Image courtesy of Mercouri Kanatzidis/Northwestern University
Distorted three-dimensional perovskite structure of cesium tin iodide (CsSnI3) at room temperature, where red polyhedrons are tin iodide [SnI6/2] molecules and yellow spheres are Cesium atoms.
The replacement of the corrosive, volatile liquid electrolyte in traditional dye-sensitized solar cells (DSSCs) with a novel semiconducting inorganic solid demonstrates that all-solid-state DSSCs need not sacrifice overall efficiency.
Use of this new solid material sidesteps the long-term performance and durability issues of dye-sensitized solar cells and provides an opportunity for creation of cheaper, more efficient solar cells.
Current solar cell technologies are largely constrained by high production costs, low operating efficiency, and limited durability. A low-cost alternative to current silicon-based solar cell devices are thin film solar cells, such as dye-sensitized solar cells (DSSCs). DSSCs are made up of inexpensive, environmentally-benign titanium dioxide nanoparticles coated with light-absorbing dye molecules, and a liquid electrolyte. Research by the Argonne Northwestern Solar Energy Research (ANSER) EFRC at Argonne National Laboratory and Northwestern University has solved long-standing corrosion and durability problems associated with the liquid electrolyte. The corrosive, volatile liquid was replaced with a novel semiconducting inorganic solid, resulting in a solar cell that has competitive conversion efficiencies (10%) while withstanding high temperatures, high levels of humidity, and accelerated aging tests. The solid semiconductor consisting of cesium tin iodide (CsSnI3) can be processed in solution, an appealing characteristic for keeping manufacturing costs low. The semiconductor also enhances light absorption of the DSSC in the red region of the solar spectrum, thereby outperforming conventional DSSCs. This discovery could lead to new solar cells that are both longer-lasting and highly efficient, while costing less to manufacture. A patent has been filed for this development.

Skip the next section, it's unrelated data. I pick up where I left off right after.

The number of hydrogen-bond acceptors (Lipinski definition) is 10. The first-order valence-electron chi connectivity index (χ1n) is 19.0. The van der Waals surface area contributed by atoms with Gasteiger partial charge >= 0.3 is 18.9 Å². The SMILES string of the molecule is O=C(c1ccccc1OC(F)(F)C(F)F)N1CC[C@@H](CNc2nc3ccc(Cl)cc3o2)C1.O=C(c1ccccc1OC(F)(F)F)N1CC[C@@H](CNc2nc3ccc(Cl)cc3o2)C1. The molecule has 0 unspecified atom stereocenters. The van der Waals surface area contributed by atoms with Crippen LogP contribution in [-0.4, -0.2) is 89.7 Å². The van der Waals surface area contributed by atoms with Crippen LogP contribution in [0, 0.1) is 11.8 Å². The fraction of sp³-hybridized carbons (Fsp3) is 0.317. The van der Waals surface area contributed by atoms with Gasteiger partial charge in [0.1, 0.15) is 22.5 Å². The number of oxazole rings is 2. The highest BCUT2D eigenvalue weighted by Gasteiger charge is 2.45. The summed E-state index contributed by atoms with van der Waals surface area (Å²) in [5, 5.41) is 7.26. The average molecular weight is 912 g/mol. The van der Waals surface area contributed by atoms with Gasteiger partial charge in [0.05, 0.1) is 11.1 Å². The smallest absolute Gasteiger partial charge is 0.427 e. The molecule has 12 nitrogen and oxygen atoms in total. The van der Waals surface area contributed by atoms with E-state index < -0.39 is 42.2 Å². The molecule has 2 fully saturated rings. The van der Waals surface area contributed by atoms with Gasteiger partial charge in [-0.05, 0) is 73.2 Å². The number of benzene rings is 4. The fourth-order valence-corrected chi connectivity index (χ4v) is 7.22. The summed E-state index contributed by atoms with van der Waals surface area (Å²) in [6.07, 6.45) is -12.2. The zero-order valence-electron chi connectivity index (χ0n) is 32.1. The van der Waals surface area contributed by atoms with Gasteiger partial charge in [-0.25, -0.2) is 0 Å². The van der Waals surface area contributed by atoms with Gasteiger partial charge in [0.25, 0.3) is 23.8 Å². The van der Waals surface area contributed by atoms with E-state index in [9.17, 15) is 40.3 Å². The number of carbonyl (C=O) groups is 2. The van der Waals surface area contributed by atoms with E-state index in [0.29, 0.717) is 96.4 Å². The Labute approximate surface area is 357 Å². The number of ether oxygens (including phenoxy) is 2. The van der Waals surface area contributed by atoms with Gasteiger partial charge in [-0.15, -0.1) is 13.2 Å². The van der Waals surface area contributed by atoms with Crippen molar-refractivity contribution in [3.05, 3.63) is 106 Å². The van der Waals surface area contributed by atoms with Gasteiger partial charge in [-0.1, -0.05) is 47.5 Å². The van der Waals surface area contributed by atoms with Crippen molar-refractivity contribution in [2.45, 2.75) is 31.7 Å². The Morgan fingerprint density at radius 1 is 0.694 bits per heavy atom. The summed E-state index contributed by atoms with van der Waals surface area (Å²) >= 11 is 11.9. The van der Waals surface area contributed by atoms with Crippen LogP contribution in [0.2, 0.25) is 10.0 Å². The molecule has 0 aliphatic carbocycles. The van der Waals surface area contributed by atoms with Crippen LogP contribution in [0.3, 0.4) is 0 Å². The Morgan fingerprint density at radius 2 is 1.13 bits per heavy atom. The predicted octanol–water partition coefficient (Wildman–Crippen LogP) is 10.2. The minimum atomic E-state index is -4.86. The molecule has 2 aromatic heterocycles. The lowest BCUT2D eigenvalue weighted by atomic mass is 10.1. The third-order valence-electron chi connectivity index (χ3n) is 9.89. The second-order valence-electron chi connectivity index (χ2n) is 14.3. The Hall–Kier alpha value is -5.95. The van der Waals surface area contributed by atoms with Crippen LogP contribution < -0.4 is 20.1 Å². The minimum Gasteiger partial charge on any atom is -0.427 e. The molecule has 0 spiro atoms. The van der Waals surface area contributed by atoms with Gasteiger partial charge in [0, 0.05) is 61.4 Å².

Mercouri G. Kanatzidis
Robert P. H. Chang
Michael R. Wasielewski
Director of the ANSER Center EFRC, Northwestern University
Director of Operations and Outreach, ANSER, Northwestern University
DOE Office of Science, Basic Energy Sciences, Energy Frontier Research Centers (EFRC) program (development and fabrication of the semiconductor material); NSF Division of Materials Research (for design and fabrication of DSSCs); and Northwestern University’s Initiative for Sustainability and Energy (I.C.)
Chung, I., Lee, B., He, J., Chang, R.P.H., Kanatzidis, M. All-solid-state dye-sensitized solar cells with high efficiency. Nature. 485, 486-489 (2012) [DOI: 10.1038/nature11067]
Northwestern University press release
M. Kanatzidis’s site
R.P.H. Chang’s McCormick site
Argonne-Northwestern Solar Energy Research (ANSER) Center EFRC
ANSER Center Homepage
University, DOE Laboratory
Technology Impact, Collaborations, Non-DOE Interagency Collaboration